‘who is a Jew’ and Conversion Law Amendments Defeated by the Knesset
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‘who is a Jew’ and Conversion Law Amendments Defeated by the Knesset

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The Knesset on Tuesday firmly rejected two Orthodox-proposed measures governing conversions to Judaism.

It voted 60-53 against the so-called “Who Is a Jew” amendment to the Law of Return, which would have recognized as Jews only coverts converted by Orthodox rabbis. The sponsors were the ultra-Orthodox Agudat Yisrael and Poale Aguda parties.

The Knesset also defeated by a 60-51 margin an emendation or “correction” to the Law of Return that would have required anyone seeking to convert from one faith to another to obtain the consent of the head of the conversion faith. For converts to Judaism in Israel that would be the Chief Rabbinate, even if they were converted abroad.

It was a relatively new measure devised by lawyers for the ultra-Orthodox Shas party as an alternative to the “Who Is Jew” amendment, which has failed to win approval the many times it has been before the Knesset.

Likud has always supported the religious bloc on the amendment, but has not invoked party discipline.

A Knesset defeat became apparent when members of Likud’s Liberal Party wing, such as Sarah Doron, and one ex-Likudnik, independent Yigael Hurwitz, voted their conscience against the measures.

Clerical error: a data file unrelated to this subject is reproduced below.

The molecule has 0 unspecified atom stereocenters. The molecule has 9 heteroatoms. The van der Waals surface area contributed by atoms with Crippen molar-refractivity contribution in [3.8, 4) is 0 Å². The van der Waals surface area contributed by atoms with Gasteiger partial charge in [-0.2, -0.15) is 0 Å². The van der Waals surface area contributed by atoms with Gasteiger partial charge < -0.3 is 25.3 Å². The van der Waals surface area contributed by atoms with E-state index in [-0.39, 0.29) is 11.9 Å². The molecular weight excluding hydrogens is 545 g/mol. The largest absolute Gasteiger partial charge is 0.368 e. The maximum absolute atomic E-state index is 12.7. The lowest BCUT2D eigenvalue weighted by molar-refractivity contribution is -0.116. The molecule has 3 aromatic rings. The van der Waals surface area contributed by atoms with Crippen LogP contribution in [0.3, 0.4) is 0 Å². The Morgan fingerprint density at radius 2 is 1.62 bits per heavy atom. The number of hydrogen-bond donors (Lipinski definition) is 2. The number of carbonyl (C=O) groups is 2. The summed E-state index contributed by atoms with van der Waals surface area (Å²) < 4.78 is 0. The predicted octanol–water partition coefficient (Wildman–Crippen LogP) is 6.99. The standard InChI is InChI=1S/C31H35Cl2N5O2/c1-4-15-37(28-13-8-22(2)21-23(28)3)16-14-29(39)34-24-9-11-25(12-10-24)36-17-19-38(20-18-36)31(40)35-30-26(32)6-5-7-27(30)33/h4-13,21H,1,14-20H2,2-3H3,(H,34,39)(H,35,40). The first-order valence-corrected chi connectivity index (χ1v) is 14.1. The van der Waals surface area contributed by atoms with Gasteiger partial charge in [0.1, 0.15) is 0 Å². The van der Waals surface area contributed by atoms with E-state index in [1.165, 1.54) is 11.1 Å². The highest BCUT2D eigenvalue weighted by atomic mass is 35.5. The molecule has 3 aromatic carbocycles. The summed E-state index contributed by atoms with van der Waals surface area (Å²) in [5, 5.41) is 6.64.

Similarly, right-wing hard-liner Rafael Eitan, formerly of the Tehiya Party, cast a negative vote.

The more moderate religious factions backed off, apparently sensing inevitable defeat. Yosef Burg, veteran leader of the National Religious Party, was abroad and did not return for the vote, as he might have done in past years.

Also absent was Likud-Liberal Moshe Nissim, the finance minister, who thought the furor over the amendment was disproportionate to the number of people it would affect if adopted.


The Labor Party and others of the center and left opposed the measure, as they have in the past.

But bills introduced by two small secular parties, Mapam and the Citizens Rights Movement, were decisively defeated. They offered more liberal definitions of a Jew than even the unamended Law of Return.

The outcome of the Knesset vote Tuesday was further testimony to the influence and determination of the non-Orthodox branches of Judaism to prevent the “Who Is a Jew” amendment from becoming law in Israel.

The Law of Return defines a Jew as anyone born of a Jewish mother or converted to Judaism. The Orthodox amendment would only recognize conversions performed “according to halacha” (religious law).

Opponents have argued that this would delegitimize Reform and Conservative Judaism in Israel, the movements with which the vast majority of diaspora Jews are affiliated.

Both the Reform and Conservative movements in the United Jewish Appeal, the Council of Jewish Federations and Hadassah, mounted a campaign to defeat the measure as soon as it appeared again on the Knesset agenda.

They argued that passage would polarize the Jewish people and create a schism between Israel and diaspora Jewry.

Appearing to bow to this pressure, Premier Yitzhak Shamir urged the Agudat Yisrael and Poale Aguda parties Monday to postpone reintroducing the “Who Is a Jew” amendment. But the Orthodox groups apparently failed to heed his call and were ultimately defeated.

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